1985: Iran-Contra Affair


In 1983, middle east Shiite terrorist groups took many U.S. citizens hostage, and kept them in Lebanon. The Iran-Contra affair is a scandal that took place in 1985. The head of the NSC, or National Security Council, Robert C. McFarlene sold antitank and antiaircraft missiles to Iran, in an attempt to have the hostages released. Not only was this unacceptable but the money from the transaction was given to the Contras in Nicaragua. The action of McFarlene handing over the transaction money to the Nicaraguan rebels was a violation of the Boland Amendment. The Boland Amendment prohibited financial aid to military rebel activities in Nicaragua. The scandal took place during the Reagan administration and carried into the Bush administration.

Significance:

The significance of the Iran-Contra Affair is the controversy caused by unlawful actions carried out by members of the United States' own National Security. The fact that the U.S. Government went and undermined it's own policies caused the citizens to question the motives of the countries government. Two years after the scandal took place, special committees of both houses of congress investigated the scandal and televised interviews of the persons involved. One of those questioned was Lieutenant Colonel Oliver North, a decorated Marine designated to the NSC staff during the Reagan administration. North was the U.S. Government's counter-terrorism coordinator. The Lieutenant Colonel defended his actions and claimed that he was carrying out the president's wishes. This created an enormous controversy for the people of the U.S. and provided doubt in whether or not the government could keep to it's word of following their own treaties and amendments.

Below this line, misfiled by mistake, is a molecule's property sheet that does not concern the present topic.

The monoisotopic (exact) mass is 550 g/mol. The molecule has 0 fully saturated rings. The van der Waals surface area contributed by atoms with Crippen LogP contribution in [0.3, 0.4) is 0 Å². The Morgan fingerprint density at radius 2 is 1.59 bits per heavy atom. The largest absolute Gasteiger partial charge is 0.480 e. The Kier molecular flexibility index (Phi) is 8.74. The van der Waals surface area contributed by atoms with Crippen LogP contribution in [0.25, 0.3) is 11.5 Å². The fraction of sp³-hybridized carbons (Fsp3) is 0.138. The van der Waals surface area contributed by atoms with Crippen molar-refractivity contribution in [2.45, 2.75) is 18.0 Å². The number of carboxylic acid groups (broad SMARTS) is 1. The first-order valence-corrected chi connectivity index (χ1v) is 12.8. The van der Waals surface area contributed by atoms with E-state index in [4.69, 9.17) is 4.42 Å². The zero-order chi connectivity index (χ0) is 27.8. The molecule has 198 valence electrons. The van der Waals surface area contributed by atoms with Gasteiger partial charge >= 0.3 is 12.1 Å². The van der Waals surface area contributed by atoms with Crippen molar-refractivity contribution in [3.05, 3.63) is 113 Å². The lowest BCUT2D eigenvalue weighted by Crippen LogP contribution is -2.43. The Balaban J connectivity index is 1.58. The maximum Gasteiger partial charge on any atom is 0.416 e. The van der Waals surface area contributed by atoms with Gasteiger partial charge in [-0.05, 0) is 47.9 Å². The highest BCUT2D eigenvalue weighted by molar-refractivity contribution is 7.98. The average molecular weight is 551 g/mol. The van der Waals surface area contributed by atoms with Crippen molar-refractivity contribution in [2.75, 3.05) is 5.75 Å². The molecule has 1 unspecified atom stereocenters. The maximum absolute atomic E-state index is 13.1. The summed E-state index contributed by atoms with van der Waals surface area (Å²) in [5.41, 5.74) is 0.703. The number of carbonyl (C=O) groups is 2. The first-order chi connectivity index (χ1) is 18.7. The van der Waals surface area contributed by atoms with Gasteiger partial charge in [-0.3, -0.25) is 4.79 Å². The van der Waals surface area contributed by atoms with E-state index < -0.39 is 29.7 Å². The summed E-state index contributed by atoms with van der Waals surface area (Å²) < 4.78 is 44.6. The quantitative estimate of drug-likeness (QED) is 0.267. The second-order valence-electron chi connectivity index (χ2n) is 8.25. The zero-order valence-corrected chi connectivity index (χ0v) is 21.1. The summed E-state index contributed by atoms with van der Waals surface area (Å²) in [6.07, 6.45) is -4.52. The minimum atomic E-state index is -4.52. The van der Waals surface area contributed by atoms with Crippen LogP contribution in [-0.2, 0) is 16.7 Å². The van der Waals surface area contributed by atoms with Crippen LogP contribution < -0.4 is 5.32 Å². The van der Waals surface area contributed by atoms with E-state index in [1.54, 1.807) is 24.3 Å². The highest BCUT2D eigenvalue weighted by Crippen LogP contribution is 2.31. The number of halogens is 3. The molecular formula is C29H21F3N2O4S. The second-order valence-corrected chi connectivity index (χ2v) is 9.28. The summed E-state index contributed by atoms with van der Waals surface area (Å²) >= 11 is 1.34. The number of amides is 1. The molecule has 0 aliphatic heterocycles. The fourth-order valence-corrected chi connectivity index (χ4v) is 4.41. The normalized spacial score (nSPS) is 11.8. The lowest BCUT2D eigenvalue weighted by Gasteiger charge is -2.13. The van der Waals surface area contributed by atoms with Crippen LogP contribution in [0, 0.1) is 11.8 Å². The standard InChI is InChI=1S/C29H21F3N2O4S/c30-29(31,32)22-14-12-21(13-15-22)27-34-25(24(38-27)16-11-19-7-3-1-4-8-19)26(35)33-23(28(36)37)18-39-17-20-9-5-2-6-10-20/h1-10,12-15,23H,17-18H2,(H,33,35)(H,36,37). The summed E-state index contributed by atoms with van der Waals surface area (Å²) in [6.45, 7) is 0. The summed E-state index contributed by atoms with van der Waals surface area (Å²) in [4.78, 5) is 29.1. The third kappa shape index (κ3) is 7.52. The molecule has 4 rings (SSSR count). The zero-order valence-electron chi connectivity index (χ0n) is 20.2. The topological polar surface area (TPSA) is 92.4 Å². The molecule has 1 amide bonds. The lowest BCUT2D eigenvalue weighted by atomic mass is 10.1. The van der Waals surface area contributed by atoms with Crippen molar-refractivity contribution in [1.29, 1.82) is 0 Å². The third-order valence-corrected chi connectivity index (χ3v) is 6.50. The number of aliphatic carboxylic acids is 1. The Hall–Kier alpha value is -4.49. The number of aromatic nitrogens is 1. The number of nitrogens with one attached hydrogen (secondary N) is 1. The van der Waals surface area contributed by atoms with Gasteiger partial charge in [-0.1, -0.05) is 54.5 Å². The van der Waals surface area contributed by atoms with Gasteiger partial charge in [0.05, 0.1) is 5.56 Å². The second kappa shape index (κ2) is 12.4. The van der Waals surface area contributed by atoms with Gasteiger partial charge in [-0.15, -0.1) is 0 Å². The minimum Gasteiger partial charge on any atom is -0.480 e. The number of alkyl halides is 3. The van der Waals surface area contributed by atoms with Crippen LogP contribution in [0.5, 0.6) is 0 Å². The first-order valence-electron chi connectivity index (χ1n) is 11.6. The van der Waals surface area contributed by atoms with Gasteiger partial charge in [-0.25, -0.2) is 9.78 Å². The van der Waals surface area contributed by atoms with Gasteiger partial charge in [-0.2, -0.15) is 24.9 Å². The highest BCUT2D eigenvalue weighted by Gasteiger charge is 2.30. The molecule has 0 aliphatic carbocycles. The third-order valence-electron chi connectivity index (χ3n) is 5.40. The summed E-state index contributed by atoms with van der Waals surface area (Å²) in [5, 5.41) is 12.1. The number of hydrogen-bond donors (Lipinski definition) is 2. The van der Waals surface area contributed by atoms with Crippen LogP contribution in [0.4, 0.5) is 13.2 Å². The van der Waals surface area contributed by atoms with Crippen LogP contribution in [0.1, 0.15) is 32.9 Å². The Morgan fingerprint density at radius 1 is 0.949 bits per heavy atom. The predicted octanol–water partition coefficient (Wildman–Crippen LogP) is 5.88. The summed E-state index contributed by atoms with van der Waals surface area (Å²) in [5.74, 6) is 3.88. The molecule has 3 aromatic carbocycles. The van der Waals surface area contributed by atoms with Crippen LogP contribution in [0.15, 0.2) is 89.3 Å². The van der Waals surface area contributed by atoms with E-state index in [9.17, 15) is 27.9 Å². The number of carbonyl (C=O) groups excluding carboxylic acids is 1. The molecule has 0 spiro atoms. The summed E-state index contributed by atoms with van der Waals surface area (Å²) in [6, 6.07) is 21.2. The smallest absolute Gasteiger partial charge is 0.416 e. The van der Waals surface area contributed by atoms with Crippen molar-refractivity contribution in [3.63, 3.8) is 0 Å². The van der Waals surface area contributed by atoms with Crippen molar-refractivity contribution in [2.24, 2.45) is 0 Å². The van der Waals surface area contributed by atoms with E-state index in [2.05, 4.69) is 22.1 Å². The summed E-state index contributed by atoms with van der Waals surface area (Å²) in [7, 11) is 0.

This video is a clip of the testimony of Oliver North from the televised congressional
investigation of the summer of 1987.



Shiite Terrorist group, headquartered in Lebanon.
Shiite Terrorist group, headquartered in Lebanon.


East vs. West?

Middle East terrorists took many U.S hostages, causing the Iran-Contra Scandal. The use of terrorism is a practice constantly utilized by many eastern nations to acquire the necessities in order to support their cause. In this case the Iran loyalists not only received what they had hoped for (antitank and antiaircraft missiles), but they indirectly caused nationwide chaos for the United States. These scandalous events created national concern for whether or not the country has dependable leaders and councils. Middle eastern countries frequently use terrorism to obtain power and strike fear into many nations, an example being the bombings of 9/11 on the West. The West typically does not use the concept of terrorism to obtain power, but more civil means of establishing their society.

Website:
Oliver North
Oliver North Testimony
Shiite Group Image
Sources:
Woodward, See B. "Iran-contra Affair — Infoplease.com." Infoplease: Encyclopedia, Almanac, Atlas, Biographies, Dictionary, Thesaurus. Free Online Reference, Research & Homework Help. — Infoplease.com. 2000. Web. 31 Mar. 2011. <http:// www.infoplease.com/ce6/history/A0825447.html>.

"Iran-Contra Affair." Encyclopædia Britannica. Encyclopædia Britannica Online. Encyclopædia Britannica, 2011. Web. 31 Mar. 2011. <http:/www.britannica.com.prxy2.ursus.maine.edu/ EBchecked/topic/293519/Iran-Contra-Affair>.

Danzer, Gerald A. The Americans. Evanston, IL: McDougal Littell, 2000. Print.